When teams are unable to prioritize critical tasks and activities, they upset operations. Teams must process and pay invoices for critical suppliers, such as utilities, housekeeping, janitorial services for disinfecting premises, and contingent procurement staffing, which would focus on the availability of essential supplies such as gloves, safety equipment, and masks. The business-continuity plan must factor in these activities.
Organizations that have mature upstream operations such as higher catalog penetration or on-time receipts and have invoice auto-post features configured in their ERPs will achieve touchless invoice processing, enabling payment on time.
The repercussions from COVID-19 have triggered delays in coding or approving invoices, for example. Buyers deviating from policies to expedite purchases also increase costs. And when postal and courier services shut down, they render paper invoices obsolete, which means invoices aren't recorded in companies' systems, and cash forecasts are incorrect.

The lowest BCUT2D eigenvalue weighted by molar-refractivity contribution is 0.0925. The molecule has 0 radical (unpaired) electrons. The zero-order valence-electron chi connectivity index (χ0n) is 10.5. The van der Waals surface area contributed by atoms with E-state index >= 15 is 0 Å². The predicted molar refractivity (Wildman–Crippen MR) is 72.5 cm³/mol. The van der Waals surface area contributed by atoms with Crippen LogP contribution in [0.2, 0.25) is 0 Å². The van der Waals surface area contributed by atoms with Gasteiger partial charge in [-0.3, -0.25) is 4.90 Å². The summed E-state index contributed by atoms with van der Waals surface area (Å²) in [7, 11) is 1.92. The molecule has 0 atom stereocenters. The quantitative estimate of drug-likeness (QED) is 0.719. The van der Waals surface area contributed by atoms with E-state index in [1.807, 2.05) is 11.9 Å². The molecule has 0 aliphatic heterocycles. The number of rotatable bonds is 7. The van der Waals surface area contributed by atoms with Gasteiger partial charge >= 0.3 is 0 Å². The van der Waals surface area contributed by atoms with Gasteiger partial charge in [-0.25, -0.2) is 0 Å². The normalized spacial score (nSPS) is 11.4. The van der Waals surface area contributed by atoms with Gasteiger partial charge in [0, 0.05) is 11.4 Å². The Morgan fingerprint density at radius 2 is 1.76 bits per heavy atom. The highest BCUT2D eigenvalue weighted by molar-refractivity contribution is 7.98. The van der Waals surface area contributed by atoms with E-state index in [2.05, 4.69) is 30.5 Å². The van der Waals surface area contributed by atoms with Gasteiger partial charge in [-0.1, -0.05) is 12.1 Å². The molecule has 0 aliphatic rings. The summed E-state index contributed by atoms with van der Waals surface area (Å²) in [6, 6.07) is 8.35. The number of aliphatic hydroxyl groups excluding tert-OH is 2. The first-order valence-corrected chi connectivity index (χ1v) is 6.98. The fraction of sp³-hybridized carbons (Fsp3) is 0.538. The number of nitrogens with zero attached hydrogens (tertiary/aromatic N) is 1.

Organizations that have installed point solutions like machine learning for non-PO invoice coding or workflows for e-mail invoice ingestion with intelligent optical character recognition (OCR), or have integrated Amazon Business into internal procurement processes will experience fewer problems.
Organizations are working to strengthen their cash positions so that they are more resilient to market fluctuations. Some enterprises will delay payments, for example, by doing only one payment run a month or dismissing eligible discounts for extended net pay days. But delaying payments for suppliers will harm your business' reputation.
Organizations that have extended payment terms for suppliers and use innovative financing solutions to allow early payments with discounts will have greater flexibility to meet their cash requirements without denting their reputation.